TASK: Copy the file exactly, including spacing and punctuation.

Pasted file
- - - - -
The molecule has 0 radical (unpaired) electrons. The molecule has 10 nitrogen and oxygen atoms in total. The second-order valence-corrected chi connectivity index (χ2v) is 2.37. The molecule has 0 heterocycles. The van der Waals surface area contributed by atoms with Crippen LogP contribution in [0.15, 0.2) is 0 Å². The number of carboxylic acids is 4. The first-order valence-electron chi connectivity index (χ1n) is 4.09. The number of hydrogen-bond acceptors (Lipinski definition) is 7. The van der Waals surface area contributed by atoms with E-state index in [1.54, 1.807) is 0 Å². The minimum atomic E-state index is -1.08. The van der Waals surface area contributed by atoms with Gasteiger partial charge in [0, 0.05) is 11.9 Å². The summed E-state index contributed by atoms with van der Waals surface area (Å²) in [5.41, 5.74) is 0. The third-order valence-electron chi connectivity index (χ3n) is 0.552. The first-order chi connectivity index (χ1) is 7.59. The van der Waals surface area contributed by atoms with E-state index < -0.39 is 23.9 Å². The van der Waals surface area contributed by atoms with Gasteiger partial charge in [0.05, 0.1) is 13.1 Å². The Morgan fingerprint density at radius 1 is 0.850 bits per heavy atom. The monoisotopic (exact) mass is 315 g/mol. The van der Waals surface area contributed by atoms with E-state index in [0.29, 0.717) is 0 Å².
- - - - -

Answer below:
The molecule has 0 radical (unpaired) electrons. The molecule has 10 nitrogen and oxygen atoms in total. The second-order valence-corrected chi connectivity index (χ2v) is 2.37. The molecule has 0 heterocycles. The van der Waals surface area contributed by atoms with Crippen LogP contribution in [0.15, 0.2) is 0 Å². The number of carboxylic acids is 4. The first-order valence-electron chi connectivity index (χ1n) is 4.09. The number of hydrogen-bond acceptors (Lipinski definition) is 7. The van der Waals surface area contributed by atoms with E-state index in [1.54, 1.807) is 0 Å². The minimum atomic E-state index is -1.08. The van der Waals surface area contributed by atoms with Gasteiger partial charge in [0, 0.05) is 11.9 Å². The summed E-state index contributed by atoms with van der Waals surface area (Å²) in [5.41, 5.74) is 0. The third-order valence-electron chi connectivity index (χ3n) is 0.552. The first-order chi connectivity index (χ1) is 7.59. The van der Waals surface area contributed by atoms with E-state index < -0.39 is 23.9 Å². The van der Waals surface area contributed by atoms with Gasteiger partial charge in [0.05, 0.1) is 13.1 Å². The Morgan fingerprint density at radius 1 is 0.850 bits per heavy atom. The monoisotopic (exact) mass is 315 g/mol. The van der Waals surface area contributed by atoms with E-state index in [0.29, 0.717) is 0 Å².